The Deacons

by John Calvin

Reprinted from The Ecclesiastical Ordinances, the constitution of the Church of Geneva, as published in Ordained Servant vol. 1, no. 1, p. 21.

There were always two kinds [of deacons] in the ancient Church, the one deputed to receive, dispense and hold goods for the poor, not only daily alms but also possessions, rents and pensions; the other to tend and care for the sick and administer allowances to the poor. This custom we follow again now for we have procurators and hospitalers.

The number of procurators appointed for this hospital seems to us to be proper; but we wish that there be also a separate reception office, not only so that provisions be in time made better, but [also so] that those who wish to do some charity may be more certain that the gift will not be employed otherwise than they intend. And if the revenue assigned by their Lordships be insufficient, or should extraordinary necessity arise, the Seigneury will advise about adjustment, according to the need they see.

The election of both procurators and hospitalers is to take place like that of the elders; and in electing them the rule proposed by Paul for deacons is to be followed.

With regard to the office of procurator, we think the rules which have already been imposed on them by us are good; by means of which, in urgent affairs, and where there is danger in deferment, and chiefly when there is no grave difficulty or question of great expense, they are not obliged always to be meeting, but one or two can do what is reasonable in the absence of others.

It will be their duty to watch diligently that the public hospital is well maintained, and that this be so both for the sick and the old people unable to work, widowed women, orphaned children and other poor creatures. The sick are always to be lodged in a set of rooms separate from the other people who are unable to work: old men, widowed women, orphaned children and the other poor. Moreover, care for the poor dispersed through the city should be revived, as the procurators may arrange it.

Moreover, besides the hospital for those passing through which must be maintained, there should be some attention given to any recognized as worthy of special charity. For this purpose, a special room should be set aside to receive those who ought to be assisted by the procurators, which is to be reserved for this business. It should above all be demanded that the families of the hospitalers be honorably ruled in accordance with the will of God since they have to govern houses dedicated to God.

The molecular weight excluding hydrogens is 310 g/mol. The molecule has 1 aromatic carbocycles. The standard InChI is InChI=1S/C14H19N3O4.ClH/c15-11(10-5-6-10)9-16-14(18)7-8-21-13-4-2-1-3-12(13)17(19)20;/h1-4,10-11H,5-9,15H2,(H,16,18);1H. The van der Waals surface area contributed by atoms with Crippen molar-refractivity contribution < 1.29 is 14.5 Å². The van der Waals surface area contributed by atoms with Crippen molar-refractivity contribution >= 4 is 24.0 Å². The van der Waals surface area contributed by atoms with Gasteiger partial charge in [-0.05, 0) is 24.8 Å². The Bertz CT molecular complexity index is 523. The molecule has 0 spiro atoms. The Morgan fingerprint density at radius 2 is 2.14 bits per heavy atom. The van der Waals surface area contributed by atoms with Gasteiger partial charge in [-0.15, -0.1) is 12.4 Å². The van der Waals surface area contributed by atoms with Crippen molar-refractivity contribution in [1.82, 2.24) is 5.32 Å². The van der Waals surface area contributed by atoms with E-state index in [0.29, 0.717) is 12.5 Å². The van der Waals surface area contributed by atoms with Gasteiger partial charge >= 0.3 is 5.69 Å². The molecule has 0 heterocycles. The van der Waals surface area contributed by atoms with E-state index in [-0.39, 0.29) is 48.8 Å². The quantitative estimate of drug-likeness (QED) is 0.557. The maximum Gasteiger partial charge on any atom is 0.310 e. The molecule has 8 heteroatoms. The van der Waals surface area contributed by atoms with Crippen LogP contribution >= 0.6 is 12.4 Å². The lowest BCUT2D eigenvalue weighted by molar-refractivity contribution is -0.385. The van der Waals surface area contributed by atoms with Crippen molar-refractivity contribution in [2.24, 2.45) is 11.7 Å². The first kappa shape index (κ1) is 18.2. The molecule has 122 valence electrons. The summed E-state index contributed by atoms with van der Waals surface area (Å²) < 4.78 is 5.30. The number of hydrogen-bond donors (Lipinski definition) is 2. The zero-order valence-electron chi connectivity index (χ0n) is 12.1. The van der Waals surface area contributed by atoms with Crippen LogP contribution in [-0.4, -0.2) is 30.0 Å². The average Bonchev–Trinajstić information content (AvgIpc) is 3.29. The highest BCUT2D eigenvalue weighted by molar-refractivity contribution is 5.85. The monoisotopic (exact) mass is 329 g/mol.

The ministers must on their side inquire whether there be any lack or want of anything, in order to ask and desire the Seigneury to put it in order. To do this, some of their company with the procurators should visit the hospital every three months to ascertain if all is in order.

It would be good, not only for the poor of the hospital but also for those of the city who cannot help themselves, that they have a doctor and a surgeon of their own who should still practice in the city, but meanwhile be required to have care of the hospital and to visit the other poor. As for the hospital for plague, it should be wholly separate and apart, and especially if it happens that the city be visited by this scourge of God.

For the rest, to discourage mendicancy which is contrary to good order, it would be well, and we have so ordered it, that there by one of our officials at the entrance of the churches to remove from the place those who loiter; and if there be any who give offense or offer insolence to bring them to one of the Lordís Syndic. Similarly for the rest of the time, let the Overseers of Tens take care that the totally prohibition of begging be well observed.

This article first appeared in Diakonia, Dr. J. Visscher, editor. Diakonia is a publication of Brookside Publishing Company, 5734-191 A St., Surrey, BC. Used by permission.